I have recently been reading and investigating minimalism. The definitions of minimalism vary but for the most part it means divesting yourself of those things, including relationships, in your life that do not provide freedom and happiness.
I like minimalism. I have noticed, however, that there are extremes. I have viewed pictures of minimalist homes where the only piece of furniture in the house was a chair. No pictures, no books, no colorful throws, no crystal. Nothing.
It strikes me that minimalism can become the same sort of extreme that hoarding can become. Hoarders take living with things to the extreme, it is a sickness and a psychological disturbance, and I can see that extreme minimalists are no different. What separates the two is that minimalists are blanketed in modern culture. Minimalism comes across as cool. Hoarding does not.
With that said, allow me to get philosophical for a moment. Before modern philosophy, philosophers and theologians would recognize an objective reality outside of themselves. For example, there really is a world of things out there and believe it or not, I am not the center of the universe. Modern philosophers, such as Descartes, turned objectivity on its head by declaring, “I think, therefore I am.”
This simple little statement has had profound implications. It has turned truth inward. Now each individual is the center of the universe and they create truth. “Things” don’t exist out there for real, they are only imaginations or mental concepts.
But the reality is that there are things in our world that exist whether we want to believe in them or not. That we can have intelligent conversation about various “things” means they really are out there. For example, Miley Cyrus, really did do some twerking and we can talk about it together because it was not just in my head, but really happened.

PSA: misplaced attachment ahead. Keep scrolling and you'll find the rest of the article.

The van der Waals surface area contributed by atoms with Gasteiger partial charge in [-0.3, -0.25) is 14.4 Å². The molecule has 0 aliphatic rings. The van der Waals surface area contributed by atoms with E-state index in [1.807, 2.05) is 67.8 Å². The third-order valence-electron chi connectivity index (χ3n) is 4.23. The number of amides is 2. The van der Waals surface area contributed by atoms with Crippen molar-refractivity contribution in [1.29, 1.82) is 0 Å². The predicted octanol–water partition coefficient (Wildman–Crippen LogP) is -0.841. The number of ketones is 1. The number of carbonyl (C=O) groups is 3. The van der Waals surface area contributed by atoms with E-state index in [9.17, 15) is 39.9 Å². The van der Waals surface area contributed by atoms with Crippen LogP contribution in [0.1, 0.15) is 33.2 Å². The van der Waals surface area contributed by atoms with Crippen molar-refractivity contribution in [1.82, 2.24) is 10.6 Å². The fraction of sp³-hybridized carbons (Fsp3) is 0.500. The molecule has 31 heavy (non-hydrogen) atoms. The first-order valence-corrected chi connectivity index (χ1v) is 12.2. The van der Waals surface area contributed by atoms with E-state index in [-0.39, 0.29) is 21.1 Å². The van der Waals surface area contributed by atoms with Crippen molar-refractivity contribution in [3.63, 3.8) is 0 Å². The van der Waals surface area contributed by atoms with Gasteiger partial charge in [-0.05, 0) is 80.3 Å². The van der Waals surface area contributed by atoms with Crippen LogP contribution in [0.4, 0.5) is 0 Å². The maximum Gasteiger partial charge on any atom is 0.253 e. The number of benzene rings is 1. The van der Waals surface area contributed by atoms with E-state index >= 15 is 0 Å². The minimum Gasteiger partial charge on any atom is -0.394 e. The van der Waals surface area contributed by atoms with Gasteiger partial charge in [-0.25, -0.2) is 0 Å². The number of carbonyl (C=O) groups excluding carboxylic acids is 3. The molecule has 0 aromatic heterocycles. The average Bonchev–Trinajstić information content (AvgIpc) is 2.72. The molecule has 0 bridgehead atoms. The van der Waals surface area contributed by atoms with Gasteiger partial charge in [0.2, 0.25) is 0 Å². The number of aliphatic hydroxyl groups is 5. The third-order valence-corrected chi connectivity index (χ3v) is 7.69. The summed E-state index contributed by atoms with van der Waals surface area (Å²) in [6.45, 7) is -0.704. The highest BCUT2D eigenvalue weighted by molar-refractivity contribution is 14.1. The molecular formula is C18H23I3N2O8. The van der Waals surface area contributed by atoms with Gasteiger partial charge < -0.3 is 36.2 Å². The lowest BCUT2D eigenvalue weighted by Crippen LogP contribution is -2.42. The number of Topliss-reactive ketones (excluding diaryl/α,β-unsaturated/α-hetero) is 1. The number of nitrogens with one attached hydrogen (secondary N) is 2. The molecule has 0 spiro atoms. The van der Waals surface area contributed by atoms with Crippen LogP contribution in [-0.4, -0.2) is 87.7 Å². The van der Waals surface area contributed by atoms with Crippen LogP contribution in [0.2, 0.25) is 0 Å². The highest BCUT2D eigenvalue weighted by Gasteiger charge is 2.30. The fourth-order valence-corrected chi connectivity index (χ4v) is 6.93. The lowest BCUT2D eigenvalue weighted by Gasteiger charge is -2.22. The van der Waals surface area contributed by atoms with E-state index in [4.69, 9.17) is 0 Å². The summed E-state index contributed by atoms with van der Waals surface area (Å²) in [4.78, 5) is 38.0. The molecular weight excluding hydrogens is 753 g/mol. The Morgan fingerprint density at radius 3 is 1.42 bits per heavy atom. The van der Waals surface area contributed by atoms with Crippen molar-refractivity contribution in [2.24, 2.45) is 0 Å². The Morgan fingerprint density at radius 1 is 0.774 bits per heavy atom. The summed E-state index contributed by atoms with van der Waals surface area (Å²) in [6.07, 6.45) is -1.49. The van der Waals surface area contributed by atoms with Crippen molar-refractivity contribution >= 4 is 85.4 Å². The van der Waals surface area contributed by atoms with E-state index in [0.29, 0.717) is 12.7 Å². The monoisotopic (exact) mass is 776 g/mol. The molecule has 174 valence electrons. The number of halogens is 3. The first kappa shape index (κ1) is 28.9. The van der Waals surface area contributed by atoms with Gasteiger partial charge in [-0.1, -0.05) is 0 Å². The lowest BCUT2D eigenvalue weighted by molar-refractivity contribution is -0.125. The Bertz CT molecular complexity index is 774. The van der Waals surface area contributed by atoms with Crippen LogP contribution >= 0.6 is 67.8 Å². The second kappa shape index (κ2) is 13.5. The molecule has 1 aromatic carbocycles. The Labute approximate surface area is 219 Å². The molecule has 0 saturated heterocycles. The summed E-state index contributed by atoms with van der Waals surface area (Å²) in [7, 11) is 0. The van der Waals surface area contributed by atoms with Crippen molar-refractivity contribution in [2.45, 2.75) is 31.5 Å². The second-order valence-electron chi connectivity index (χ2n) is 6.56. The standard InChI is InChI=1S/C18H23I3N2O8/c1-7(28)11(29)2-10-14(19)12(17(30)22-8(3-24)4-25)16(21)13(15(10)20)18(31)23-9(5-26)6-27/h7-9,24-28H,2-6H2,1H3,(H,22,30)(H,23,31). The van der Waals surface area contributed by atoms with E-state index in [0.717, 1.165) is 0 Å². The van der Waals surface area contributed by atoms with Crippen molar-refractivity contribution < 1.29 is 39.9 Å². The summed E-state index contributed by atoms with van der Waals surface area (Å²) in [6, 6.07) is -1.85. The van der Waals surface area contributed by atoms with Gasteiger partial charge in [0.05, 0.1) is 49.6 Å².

Alright, enough philosophy. The point is that it is okay to surround ourselves with things that have beauty, that are good, that are useful, that point us to our faith or wisdom, and that have sentimental value. Things have a truth of their own that they communicate; it’s why we enjoy them.
So when I say balanced minimalism, to me that means carefully considering the things and relationships in my life and only divesting myself of those things that don’t bring me closer to wisdom, to family, and to friends.
Balanced minimalism is a new concept that I am experimenting with and I am enjoying it. I am slowly working through the house packing things into plastic tubs that don’t add value to my life.
Here’s my checklist:
1. Is it a beautiful thing?
2. Is it useful? Does it have utilitarian value? If so, have I used it within the last two years?
3. Does this thing make me feel spiritual? Is it a symbol or marker that points me to God?
4. Does it have sentimental value that I cannot replace?
5. Do I have too many of these things? Can I have one instead of three?
That’s the mental checklist that I run through before I divest of a “thing.”
Another concept that I am becoming aware of is to buy quality clothing. For example, it may be the case that I can buy three long-sleeved shirts from Kohl’s with a 30% off coupon for under $50.00. But it is also the case that I can buy one organic, cotton Patagonia long-sleeved shirt that will outlast all three of the Kohl’s shirts. In doing so, I buy a quality product that fits right, feels right, and will last. And, bonus, it takes less space than three other shirts.
One of the things that I have learned in foreign travel is that it is only in America where we think we need to wear a new outfit each and every day, and sometimes two outfits in one day. It is not uncommon in the rest of the world to wear one outfit for three days.
Anyway, balanced minimalism is a new interest and I am having fun thinking about it philosophically, but also practically. It’s changing the way I view my things. As I approach this new framework, I am careful to keep the great words of Thomas Aquinas in my mind that “virture” is the mean between the excesses. Meaning, I am staying balanced as I approach minimalism.